The Martin Center argued that trustees have the right to intervene in tenure cases, and that’s true -- technically. But in virtually every other tenure case it’s ever considered, the board has honored the recommendations of the many expert faculty and administrative reviewers ahead of it. The board’s deferral of Hannah-Jones’s faculty- and administration-backed tenure case was therefore a major departure from how things work at Chapel Hill and across academe.
A major donor to the journalism school at UNC also lobbied against Hannah-Jones’s appointment, suggesting her work was too controversial. But historians at UNC and elsewhere have countered that Hannah-Jones managed to challenge the assumptions of an entire field. Fellow journalists have pointed out that Hannah-Jones, whose Twitter alias is Ida "Bae" Wells, is part of a long line of Black journalists who are activists by necessity, pushing the nation to become a truer democracy.
The last month has seen numerous protests and other demonstrations of support for Hannah-Jones, including a Friday rally during which students spoke of their frustrations about the racial climate on campus and held signs with such slogans as, “1619 … 2021. Same Struggle” and “I can give you 1,619 reasons why Hannah-Jones should be tenured.”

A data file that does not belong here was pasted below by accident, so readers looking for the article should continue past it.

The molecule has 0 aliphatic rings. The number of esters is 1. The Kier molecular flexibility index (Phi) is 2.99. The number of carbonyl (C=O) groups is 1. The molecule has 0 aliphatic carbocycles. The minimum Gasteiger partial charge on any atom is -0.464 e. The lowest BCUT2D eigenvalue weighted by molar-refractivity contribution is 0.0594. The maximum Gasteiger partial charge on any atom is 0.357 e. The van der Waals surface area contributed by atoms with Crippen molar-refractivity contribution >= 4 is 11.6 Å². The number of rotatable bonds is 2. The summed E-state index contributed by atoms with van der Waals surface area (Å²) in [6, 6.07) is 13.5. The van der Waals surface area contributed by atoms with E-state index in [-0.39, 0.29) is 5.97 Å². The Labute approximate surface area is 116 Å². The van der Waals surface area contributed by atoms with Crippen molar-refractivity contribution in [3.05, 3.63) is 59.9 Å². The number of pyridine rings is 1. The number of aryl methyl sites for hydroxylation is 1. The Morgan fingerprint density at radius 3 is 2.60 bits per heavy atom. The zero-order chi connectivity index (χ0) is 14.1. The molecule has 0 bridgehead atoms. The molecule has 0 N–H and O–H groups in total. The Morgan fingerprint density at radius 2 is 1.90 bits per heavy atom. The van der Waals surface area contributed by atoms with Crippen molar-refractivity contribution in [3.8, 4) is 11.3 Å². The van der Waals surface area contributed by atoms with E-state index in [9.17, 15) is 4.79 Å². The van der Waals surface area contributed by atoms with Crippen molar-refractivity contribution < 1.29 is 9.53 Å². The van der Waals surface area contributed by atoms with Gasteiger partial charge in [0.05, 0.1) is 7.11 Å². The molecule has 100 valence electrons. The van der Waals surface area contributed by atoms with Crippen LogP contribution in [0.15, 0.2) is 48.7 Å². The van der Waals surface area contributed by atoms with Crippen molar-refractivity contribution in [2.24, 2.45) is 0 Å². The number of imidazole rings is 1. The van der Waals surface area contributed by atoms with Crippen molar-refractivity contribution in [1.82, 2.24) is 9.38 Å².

Several hundred faculty members have already signed on to a draft letter to Stevens, the board chair, saying, “The board’s denial by inaction constitutes a reversal of a proper, extensively documented and considered proposed appointment by the university and its faculty, a reversal with no offered justification and without any apparent grounds.”
This “intrusion of the board into decisions properly the purview of the faculty puts at risk the bedrock assumptions of academic freedom and free intellectual inquiry and integrity,” the letter says. “These assumptions are the base for the long, superb reputation of UNC-Chapel Hill and of the pre-eminence of US colleges and universities worldwide. It cannot stand.”